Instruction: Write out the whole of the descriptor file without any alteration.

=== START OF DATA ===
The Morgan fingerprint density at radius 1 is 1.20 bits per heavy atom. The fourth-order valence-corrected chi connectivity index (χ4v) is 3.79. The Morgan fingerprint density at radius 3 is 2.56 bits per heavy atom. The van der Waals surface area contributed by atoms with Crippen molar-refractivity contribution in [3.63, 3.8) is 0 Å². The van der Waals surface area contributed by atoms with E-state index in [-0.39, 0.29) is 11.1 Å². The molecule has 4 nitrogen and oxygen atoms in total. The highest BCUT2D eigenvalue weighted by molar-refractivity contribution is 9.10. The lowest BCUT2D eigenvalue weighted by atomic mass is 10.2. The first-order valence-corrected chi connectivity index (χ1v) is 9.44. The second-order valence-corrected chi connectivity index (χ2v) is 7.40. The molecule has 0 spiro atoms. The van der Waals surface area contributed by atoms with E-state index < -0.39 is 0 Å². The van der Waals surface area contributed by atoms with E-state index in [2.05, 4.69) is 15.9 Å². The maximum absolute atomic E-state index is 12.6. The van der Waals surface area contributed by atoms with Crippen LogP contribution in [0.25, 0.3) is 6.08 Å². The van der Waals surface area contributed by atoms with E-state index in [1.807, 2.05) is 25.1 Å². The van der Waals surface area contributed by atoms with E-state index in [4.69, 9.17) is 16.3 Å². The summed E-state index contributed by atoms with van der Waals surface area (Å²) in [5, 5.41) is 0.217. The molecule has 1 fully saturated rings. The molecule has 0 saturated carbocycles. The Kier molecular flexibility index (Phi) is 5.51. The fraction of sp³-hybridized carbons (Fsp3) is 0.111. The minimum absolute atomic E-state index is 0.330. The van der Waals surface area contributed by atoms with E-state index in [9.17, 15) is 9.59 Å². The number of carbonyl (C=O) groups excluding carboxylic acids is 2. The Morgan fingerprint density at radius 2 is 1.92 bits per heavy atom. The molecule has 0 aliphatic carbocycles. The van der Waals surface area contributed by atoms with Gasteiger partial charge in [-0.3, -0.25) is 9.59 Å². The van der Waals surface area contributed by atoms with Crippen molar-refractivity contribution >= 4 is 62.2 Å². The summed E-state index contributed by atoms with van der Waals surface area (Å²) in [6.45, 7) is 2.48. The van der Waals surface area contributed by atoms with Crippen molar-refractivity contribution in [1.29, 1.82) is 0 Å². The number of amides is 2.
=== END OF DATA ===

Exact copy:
The Morgan fingerprint density at radius 1 is 1.20 bits per heavy atom. The fourth-order valence-corrected chi connectivity index (χ4v) is 3.79. The Morgan fingerprint density at radius 3 is 2.56 bits per heavy atom. The van der Waals surface area contributed by atoms with Crippen molar-refractivity contribution in [3.63, 3.8) is 0 Å². The van der Waals surface area contributed by atoms with E-state index in [-0.39, 0.29) is 11.1 Å². The molecule has 4 nitrogen and oxygen atoms in total. The highest BCUT2D eigenvalue weighted by molar-refractivity contribution is 9.10. The lowest BCUT2D eigenvalue weighted by atomic mass is 10.2. The first-order valence-corrected chi connectivity index (χ1v) is 9.44. The second-order valence-corrected chi connectivity index (χ2v) is 7.40. The molecule has 0 spiro atoms. The van der Waals surface area contributed by atoms with E-state index < -0.39 is 0 Å². The van der Waals surface area contributed by atoms with E-state index in [2.05, 4.69) is 15.9 Å². The maximum absolute atomic E-state index is 12.6. The van der Waals surface area contributed by atoms with Crippen LogP contribution in [0.25, 0.3) is 6.08 Å². The van der Waals surface area contributed by atoms with E-state index in [1.807, 2.05) is 25.1 Å². The van der Waals surface area contributed by atoms with E-state index in [4.69, 9.17) is 16.3 Å². The summed E-state index contributed by atoms with van der Waals surface area (Å²) in [5, 5.41) is 0.217. The molecule has 1 fully saturated rings. The molecule has 0 saturated carbocycles. The Kier molecular flexibility index (Phi) is 5.51. The fraction of sp³-hybridized carbons (Fsp3) is 0.111. The minimum absolute atomic E-state index is 0.330. The van der Waals surface area contributed by atoms with E-state index in [9.17, 15) is 9.59 Å². The number of carbonyl (C=O) groups excluding carboxylic acids is 2. The Morgan fingerprint density at radius 2 is 1.92 bits per heavy atom. The molecule has 0 aliphatic carbocycles. The van der Waals surface area contributed by atoms with Gasteiger partial charge in [-0.3, -0.25) is 9.59 Å². The van der Waals surface area contributed by atoms with Crippen molar-refractivity contribution >= 4 is 62.2 Å². The summed E-state index contributed by atoms with van der Waals surface area (Å²) in [6.45, 7) is 2.48. The van der Waals surface area contributed by atoms with Crippen molar-refractivity contribution in [1.29, 1.82) is 0 Å². The number of amides is 2.